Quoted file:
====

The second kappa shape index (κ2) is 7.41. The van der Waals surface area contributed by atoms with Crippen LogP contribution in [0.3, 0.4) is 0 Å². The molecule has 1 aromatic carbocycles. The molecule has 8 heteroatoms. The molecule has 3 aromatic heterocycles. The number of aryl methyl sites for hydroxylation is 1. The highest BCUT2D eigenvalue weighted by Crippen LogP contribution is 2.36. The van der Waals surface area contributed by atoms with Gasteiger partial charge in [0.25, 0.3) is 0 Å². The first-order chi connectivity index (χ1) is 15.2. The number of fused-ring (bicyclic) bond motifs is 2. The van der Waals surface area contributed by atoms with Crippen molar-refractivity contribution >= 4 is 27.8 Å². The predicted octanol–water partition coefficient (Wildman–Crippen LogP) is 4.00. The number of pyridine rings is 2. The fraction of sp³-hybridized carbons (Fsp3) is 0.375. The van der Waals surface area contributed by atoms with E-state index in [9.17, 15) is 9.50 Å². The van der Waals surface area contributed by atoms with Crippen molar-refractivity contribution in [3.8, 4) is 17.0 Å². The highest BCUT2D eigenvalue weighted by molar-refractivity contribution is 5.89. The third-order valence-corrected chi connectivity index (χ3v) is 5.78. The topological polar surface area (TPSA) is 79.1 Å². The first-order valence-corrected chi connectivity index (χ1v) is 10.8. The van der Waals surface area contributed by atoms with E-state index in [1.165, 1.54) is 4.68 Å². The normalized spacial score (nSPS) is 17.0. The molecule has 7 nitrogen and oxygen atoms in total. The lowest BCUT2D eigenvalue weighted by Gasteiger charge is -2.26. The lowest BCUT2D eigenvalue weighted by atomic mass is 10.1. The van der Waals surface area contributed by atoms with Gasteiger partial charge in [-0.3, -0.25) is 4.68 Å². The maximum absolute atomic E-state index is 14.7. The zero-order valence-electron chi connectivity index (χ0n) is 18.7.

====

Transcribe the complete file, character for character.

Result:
The second kappa shape index (κ2) is 7.41. The van der Waals surface area contributed by atoms with Crippen LogP contribution in [0.3, 0.4) is 0 Å². The molecule has 1 aromatic carbocycles. The molecule has 8 heteroatoms. The molecule has 3 aromatic heterocycles. The number of aryl methyl sites for hydroxylation is 1. The highest BCUT2D eigenvalue weighted by Crippen LogP contribution is 2.36. The van der Waals surface area contributed by atoms with Gasteiger partial charge in [0.25, 0.3) is 0 Å². The first-order chi connectivity index (χ1) is 15.2. The number of fused-ring (bicyclic) bond motifs is 2. The van der Waals surface area contributed by atoms with Crippen molar-refractivity contribution >= 4 is 27.8 Å². The predicted octanol–water partition coefficient (Wildman–Crippen LogP) is 4.00. The number of pyridine rings is 2. The fraction of sp³-hybridized carbons (Fsp3) is 0.375. The van der Waals surface area contributed by atoms with E-state index in [9.17, 15) is 9.50 Å². The van der Waals surface area contributed by atoms with Crippen molar-refractivity contribution in [3.8, 4) is 17.0 Å². The highest BCUT2D eigenvalue weighted by molar-refractivity contribution is 5.89. The third-order valence-corrected chi connectivity index (χ3v) is 5.78. The topological polar surface area (TPSA) is 79.1 Å². The first-order valence-corrected chi connectivity index (χ1v) is 10.8. The van der Waals surface area contributed by atoms with E-state index in [1.165, 1.54) is 4.68 Å². The normalized spacial score (nSPS) is 17.0. The molecule has 7 nitrogen and oxygen atoms in total. The lowest BCUT2D eigenvalue weighted by Gasteiger charge is -2.26. The lowest BCUT2D eigenvalue weighted by atomic mass is 10.1. The van der Waals surface area contributed by atoms with Gasteiger partial charge in [-0.3, -0.25) is 4.68 Å². The maximum absolute atomic E-state index is 14.7. The zero-order valence-electron chi connectivity index (χ0n) is 18.7.